IMA observes symbolic strike
To mark ‘Dhikkar Day’, Indian Medical Association (IMA) members across the country went on a symbolic one-day strike on Saturday. It was to oppose the to-be tabled National Medical Commission (NMC) Bill.
Pune: To mark ‘Dhikkar Day’, Indian Medical Association (IMA) members across the country went on a symbolic one-day strike on Saturday. It was to oppose the to-be tabled National Medical Commission (NMC) Bill. Around 4,300 doctors with IMA Pune chapter supported the strike against the Bill which is expected to be tabled on July 30.
In a statement, IMA National President Dr Ravi Wankhedkar said that withdrawal of non-emergency services was only a warning signal to the government. IMA will intensify its agitation if the government tries to bulldoze this pro-rich, anti-democratic, anti-federal NMC Bill which will promote corruption.
“The withdrawal of non-emergency services affected patients in almost all major states, especially in tier 2,3,4 cities and towns. We want the government to reconsider the current bill. We appeal to the prime minister to intervene to protect the interests of marginalised and underprivileged sections of the society,” said Wankhedkar. He further pointed out that 50 per cent of the seats in private medical colleges will go to the highest bidder.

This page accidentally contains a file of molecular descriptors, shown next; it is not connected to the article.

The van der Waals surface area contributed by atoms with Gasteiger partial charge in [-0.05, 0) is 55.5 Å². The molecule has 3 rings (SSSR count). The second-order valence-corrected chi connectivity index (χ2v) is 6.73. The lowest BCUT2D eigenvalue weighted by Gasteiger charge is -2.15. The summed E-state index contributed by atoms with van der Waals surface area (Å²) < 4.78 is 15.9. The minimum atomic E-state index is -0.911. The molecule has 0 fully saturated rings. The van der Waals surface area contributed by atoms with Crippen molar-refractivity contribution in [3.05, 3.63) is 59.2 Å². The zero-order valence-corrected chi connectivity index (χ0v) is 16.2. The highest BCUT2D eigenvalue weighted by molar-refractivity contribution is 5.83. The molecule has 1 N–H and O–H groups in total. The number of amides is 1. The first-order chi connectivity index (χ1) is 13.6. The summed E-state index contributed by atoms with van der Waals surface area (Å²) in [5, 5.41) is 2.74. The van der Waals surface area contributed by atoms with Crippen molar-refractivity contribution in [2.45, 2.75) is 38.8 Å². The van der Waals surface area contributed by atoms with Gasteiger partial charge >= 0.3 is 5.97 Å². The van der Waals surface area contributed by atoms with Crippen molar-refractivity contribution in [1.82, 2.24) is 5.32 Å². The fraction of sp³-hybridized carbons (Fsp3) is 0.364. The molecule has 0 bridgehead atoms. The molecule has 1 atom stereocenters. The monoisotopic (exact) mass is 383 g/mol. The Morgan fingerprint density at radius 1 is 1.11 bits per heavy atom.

“There is a necessity for the community to wake up. The cost of medical education in the country will escalate manyfold and will become unaffordable to even the people of the upper middle class. A taste of what was to come was seen in Uttarakhand and Maharashtra where the management raised the fee to around Rs 25 lakhs per year for MBBS,” said Wankhedkar.
Speaking more about the Bill, Dr Padma Iyer, President of IMA Pune chapter, said that only 5 states will be represented in NMC at any point of time. The other 24 will be unrepresented.
“The state medical councils which are sovereign bodies through the enactment of state legislatures will come directly under NMC. The universities do not have a representation in NMC. One per state will be represented in an advisory body called Medical Advisory Council,” said Iyer.
She further added that unscientific mixing of systems will endanger the lives of patients. “The Bill talks about crosspathy stating that it will provide separate registration and bridge courses for AYUSH practitioners to enable them to practice modern medicine,” added Iyer.